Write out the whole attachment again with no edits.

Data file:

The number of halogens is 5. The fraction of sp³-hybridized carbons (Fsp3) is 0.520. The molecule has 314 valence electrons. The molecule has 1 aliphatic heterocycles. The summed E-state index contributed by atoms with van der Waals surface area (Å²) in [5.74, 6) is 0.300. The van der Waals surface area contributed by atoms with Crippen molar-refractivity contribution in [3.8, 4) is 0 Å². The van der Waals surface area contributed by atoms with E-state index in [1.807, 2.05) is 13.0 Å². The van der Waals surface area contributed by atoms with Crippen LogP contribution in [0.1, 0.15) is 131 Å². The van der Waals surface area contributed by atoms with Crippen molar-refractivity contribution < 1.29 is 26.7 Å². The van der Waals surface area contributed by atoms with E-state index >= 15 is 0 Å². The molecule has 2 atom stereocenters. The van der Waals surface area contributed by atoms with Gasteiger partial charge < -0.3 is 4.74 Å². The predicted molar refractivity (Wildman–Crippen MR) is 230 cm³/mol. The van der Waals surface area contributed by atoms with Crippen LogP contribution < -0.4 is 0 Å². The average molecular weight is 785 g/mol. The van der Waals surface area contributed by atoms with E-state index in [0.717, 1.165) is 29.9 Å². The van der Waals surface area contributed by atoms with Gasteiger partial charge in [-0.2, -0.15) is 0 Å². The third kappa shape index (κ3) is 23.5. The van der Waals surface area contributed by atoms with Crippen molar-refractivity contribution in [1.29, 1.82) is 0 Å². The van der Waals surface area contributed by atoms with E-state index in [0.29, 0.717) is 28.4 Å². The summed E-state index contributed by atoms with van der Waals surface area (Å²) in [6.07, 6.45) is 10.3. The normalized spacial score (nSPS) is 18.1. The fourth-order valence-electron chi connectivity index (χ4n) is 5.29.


The number of halogens is 5. The fraction of sp³-hybridized carbons (Fsp3) is 0.520. The molecule has 314 valence electrons. The molecule has 1 aliphatic heterocycles. The summed E-state index contributed by atoms with van der Waals surface area (Å²) in [5.74, 6) is 0.300. The van der Waals surface area contributed by atoms with Crippen molar-refractivity contribution in [3.8, 4) is 0 Å². The van der Waals surface area contributed by atoms with E-state index in [1.807, 2.05) is 13.0 Å². The van der Waals surface area contributed by atoms with Crippen LogP contribution in [0.1, 0.15) is 131 Å². The van der Waals surface area contributed by atoms with Crippen molar-refractivity contribution < 1.29 is 26.7 Å². The van der Waals surface area contributed by atoms with E-state index >= 15 is 0 Å². The molecule has 2 atom stereocenters. The van der Waals surface area contributed by atoms with Gasteiger partial charge < -0.3 is 4.74 Å². The predicted molar refractivity (Wildman–Crippen MR) is 230 cm³/mol. The van der Waals surface area contributed by atoms with Crippen LogP contribution < -0.4 is 0 Å². The average molecular weight is 785 g/mol. The van der Waals surface area contributed by atoms with E-state index in [0.717, 1.165) is 29.9 Å². The van der Waals surface area contributed by atoms with Gasteiger partial charge in [-0.2, -0.15) is 0 Å². The third kappa shape index (κ3) is 23.5. The van der Waals surface area contributed by atoms with Crippen molar-refractivity contribution in [1.29, 1.82) is 0 Å². The van der Waals surface area contributed by atoms with E-state index in [0.29, 0.717) is 28.4 Å². The summed E-state index contributed by atoms with van der Waals surface area (Å²) in [6.07, 6.45) is 10.3. The normalized spacial score (nSPS) is 18.1. The fourth-order valence-electron chi connectivity index (χ4n) is 5.29.